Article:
What the ACCC is doing about toppling furniture and TVs

In 2021 the ACCC announced that it would focus on ways to prevent injuries and deaths caused by toppling furniture. This may include possible regulatory and non-regulatory responses.


We have published a consultation paper to seek stakeholder views on proposed policy options to address the risks associated with toppling furniture. Find out more about how to contribute.

Policy options in our consultation paper do not include TVs because of existing regulatory requirements addressing stability, anchoring and safety information for these products.

In August 2021, we published an Issues Paper. We received 31 responses which informed the development of proposed policy options in the consultation paper.

Toppling furniture and televisions - issues paper ( PDF 714.93 KB )

Read the ACCC's product safety priorities for 2021.

Previous initiatives

Examples of previous ACCC initiatives to address the safety hazard.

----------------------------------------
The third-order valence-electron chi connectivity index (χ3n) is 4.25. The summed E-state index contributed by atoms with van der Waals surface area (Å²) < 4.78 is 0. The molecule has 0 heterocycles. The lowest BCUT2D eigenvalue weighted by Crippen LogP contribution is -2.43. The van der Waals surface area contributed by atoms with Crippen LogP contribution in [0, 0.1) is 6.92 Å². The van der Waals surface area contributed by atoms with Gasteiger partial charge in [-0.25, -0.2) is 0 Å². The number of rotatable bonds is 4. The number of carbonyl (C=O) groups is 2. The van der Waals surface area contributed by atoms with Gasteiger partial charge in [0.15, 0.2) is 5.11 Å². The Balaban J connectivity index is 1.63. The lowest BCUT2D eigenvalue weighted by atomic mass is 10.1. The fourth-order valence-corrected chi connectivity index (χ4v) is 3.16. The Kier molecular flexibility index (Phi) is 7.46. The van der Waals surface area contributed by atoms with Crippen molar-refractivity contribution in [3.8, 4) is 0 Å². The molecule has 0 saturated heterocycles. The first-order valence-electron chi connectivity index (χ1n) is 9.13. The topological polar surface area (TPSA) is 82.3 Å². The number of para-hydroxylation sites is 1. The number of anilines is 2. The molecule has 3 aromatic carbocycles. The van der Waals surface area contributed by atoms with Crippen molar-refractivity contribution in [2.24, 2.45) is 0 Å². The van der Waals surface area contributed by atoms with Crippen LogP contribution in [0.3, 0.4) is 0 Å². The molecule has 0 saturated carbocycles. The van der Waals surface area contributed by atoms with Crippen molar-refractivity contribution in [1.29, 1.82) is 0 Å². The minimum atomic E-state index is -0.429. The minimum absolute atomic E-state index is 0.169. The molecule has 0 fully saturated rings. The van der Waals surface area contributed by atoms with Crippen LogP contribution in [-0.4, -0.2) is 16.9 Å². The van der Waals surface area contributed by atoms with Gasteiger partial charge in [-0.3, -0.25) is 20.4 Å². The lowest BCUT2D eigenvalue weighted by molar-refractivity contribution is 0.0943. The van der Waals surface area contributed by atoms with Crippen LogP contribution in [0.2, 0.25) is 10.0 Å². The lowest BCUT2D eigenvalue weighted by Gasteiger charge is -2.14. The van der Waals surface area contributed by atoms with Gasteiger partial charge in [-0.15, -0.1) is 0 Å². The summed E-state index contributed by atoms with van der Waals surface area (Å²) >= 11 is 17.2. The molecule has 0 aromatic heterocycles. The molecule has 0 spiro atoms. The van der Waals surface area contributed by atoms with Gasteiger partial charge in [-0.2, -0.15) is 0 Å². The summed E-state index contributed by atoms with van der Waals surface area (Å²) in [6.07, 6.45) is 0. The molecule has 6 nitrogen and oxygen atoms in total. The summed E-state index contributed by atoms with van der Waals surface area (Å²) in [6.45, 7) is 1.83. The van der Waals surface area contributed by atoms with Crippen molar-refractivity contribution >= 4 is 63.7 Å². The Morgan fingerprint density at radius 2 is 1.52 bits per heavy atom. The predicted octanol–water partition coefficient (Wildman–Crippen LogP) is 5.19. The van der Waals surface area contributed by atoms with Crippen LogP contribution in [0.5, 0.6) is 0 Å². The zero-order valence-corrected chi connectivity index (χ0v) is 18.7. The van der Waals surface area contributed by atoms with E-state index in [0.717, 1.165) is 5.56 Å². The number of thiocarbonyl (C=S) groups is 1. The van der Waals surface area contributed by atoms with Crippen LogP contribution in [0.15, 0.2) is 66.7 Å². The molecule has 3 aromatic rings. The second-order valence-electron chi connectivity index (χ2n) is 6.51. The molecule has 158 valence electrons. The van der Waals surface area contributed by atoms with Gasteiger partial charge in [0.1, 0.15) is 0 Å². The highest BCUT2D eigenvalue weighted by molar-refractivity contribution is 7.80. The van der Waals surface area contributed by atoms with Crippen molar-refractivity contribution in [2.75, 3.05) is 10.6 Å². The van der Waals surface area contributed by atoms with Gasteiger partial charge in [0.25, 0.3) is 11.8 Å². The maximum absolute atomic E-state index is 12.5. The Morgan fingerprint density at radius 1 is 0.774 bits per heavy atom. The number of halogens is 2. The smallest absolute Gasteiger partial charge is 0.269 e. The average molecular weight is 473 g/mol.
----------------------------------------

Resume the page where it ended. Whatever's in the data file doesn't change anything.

National Strategy

The National Retail Association published the Best Practice Guide for Furniture and Television Tip-Over Prevention (Best Practice Guide) in 2016. Following publication of the NRA Guide, the National Toppling Furniture and Television Safety Strategy (the National Strategy) was launched on 3 April 2017 by the ACCC and state and territory consumer safety regulators.

See the Best Practice Guide

International campaign

In November 2017, the ACCC participated in an international awareness week for toppling furniture safety, led by the Organisation for Economic Cooperation and Development (OECD) and jointly coordinated by the ACCC and Health Canada. The global campaign aimed to raise consumer awareness about the dangers of toppling furniture.

See the OECD’s campaign

Consumer awareness report

The ACCC commissioned research from Roy Morgan in April 2015 on consumer awareness of furniture stability risks and prevention. The research focused on the dangers of common furniture in homes with children under the age of 5.

Among other findings, the research showed that of parents who had experienced a dangerous toppling incident (27%), almost a quarter of those said the child was injured in the incident.

Read the Roy Morgan report

More information

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